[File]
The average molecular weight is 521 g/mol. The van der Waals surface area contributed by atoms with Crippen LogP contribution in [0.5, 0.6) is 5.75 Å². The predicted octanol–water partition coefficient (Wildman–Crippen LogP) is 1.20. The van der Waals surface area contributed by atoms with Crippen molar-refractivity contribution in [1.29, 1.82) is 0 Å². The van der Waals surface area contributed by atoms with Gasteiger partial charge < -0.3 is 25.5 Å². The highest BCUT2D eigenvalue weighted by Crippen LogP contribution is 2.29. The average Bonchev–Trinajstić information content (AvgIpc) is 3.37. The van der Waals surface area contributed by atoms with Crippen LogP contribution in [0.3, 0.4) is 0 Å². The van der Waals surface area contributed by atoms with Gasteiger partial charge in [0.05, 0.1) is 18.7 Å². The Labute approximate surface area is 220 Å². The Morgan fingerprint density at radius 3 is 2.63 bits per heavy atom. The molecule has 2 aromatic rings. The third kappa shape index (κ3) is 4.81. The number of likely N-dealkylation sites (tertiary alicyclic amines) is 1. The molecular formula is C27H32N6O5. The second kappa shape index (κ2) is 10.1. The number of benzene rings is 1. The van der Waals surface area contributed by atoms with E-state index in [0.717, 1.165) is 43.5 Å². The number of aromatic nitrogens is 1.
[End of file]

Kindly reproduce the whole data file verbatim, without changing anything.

The average molecular weight is 521 g/mol. The van der Waals surface area contributed by atoms with Crippen LogP contribution in [0.5, 0.6) is 5.75 Å². The predicted octanol–water partition coefficient (Wildman–Crippen LogP) is 1.20. The van der Waals surface area contributed by atoms with Crippen molar-refractivity contribution in [1.29, 1.82) is 0 Å². The van der Waals surface area contributed by atoms with Gasteiger partial charge < -0.3 is 25.5 Å². The highest BCUT2D eigenvalue weighted by Crippen LogP contribution is 2.29. The average Bonchev–Trinajstić information content (AvgIpc) is 3.37. The van der Waals surface area contributed by atoms with Crippen LogP contribution in [0.3, 0.4) is 0 Å². The van der Waals surface area contributed by atoms with Gasteiger partial charge in [0.05, 0.1) is 18.7 Å². The Labute approximate surface area is 220 Å². The Morgan fingerprint density at radius 3 is 2.63 bits per heavy atom. The molecule has 2 aromatic rings. The third kappa shape index (κ3) is 4.81. The number of likely N-dealkylation sites (tertiary alicyclic amines) is 1. The molecular formula is C27H32N6O5. The second kappa shape index (κ2) is 10.1. The number of benzene rings is 1. The van der Waals surface area contributed by atoms with E-state index in [0.717, 1.165) is 43.5 Å². The number of aromatic nitrogens is 1.